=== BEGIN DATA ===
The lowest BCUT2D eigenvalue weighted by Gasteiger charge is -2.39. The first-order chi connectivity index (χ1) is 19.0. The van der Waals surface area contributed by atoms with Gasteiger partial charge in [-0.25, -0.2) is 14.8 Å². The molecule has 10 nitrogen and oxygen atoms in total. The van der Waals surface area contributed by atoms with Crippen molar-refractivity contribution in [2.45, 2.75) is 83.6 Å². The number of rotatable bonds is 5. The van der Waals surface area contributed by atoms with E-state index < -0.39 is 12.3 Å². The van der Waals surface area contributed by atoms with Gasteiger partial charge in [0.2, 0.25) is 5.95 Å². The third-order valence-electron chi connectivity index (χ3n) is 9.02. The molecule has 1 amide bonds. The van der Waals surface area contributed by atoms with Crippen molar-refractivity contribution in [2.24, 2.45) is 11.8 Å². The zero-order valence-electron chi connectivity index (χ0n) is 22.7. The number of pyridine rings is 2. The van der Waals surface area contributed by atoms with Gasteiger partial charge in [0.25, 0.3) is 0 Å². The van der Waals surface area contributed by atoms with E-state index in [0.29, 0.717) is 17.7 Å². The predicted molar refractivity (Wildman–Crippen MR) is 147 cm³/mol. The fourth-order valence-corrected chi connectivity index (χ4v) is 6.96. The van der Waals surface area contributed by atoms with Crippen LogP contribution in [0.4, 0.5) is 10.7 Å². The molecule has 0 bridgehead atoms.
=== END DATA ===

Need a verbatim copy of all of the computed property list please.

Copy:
The lowest BCUT2D eigenvalue weighted by Gasteiger charge is -2.39. The first-order chi connectivity index (χ1) is 19.0. The van der Waals surface area contributed by atoms with Gasteiger partial charge in [-0.25, -0.2) is 14.8 Å². The molecule has 10 nitrogen and oxygen atoms in total. The van der Waals surface area contributed by atoms with Crippen molar-refractivity contribution in [2.45, 2.75) is 83.6 Å². The number of rotatable bonds is 5. The van der Waals surface area contributed by atoms with E-state index < -0.39 is 12.3 Å². The van der Waals surface area contributed by atoms with Gasteiger partial charge in [0.2, 0.25) is 5.95 Å². The third-order valence-electron chi connectivity index (χ3n) is 9.02. The molecule has 1 amide bonds. The van der Waals surface area contributed by atoms with Crippen molar-refractivity contribution in [2.24, 2.45) is 11.8 Å². The zero-order valence-electron chi connectivity index (χ0n) is 22.7. The number of pyridine rings is 2. The van der Waals surface area contributed by atoms with Gasteiger partial charge in [0.25, 0.3) is 0 Å². The van der Waals surface area contributed by atoms with E-state index in [0.29, 0.717) is 17.7 Å². The predicted molar refractivity (Wildman–Crippen MR) is 147 cm³/mol. The fourth-order valence-corrected chi connectivity index (χ4v) is 6.96. The van der Waals surface area contributed by atoms with Crippen LogP contribution in [0.4, 0.5) is 10.7 Å². The molecule has 0 bridgehead atoms.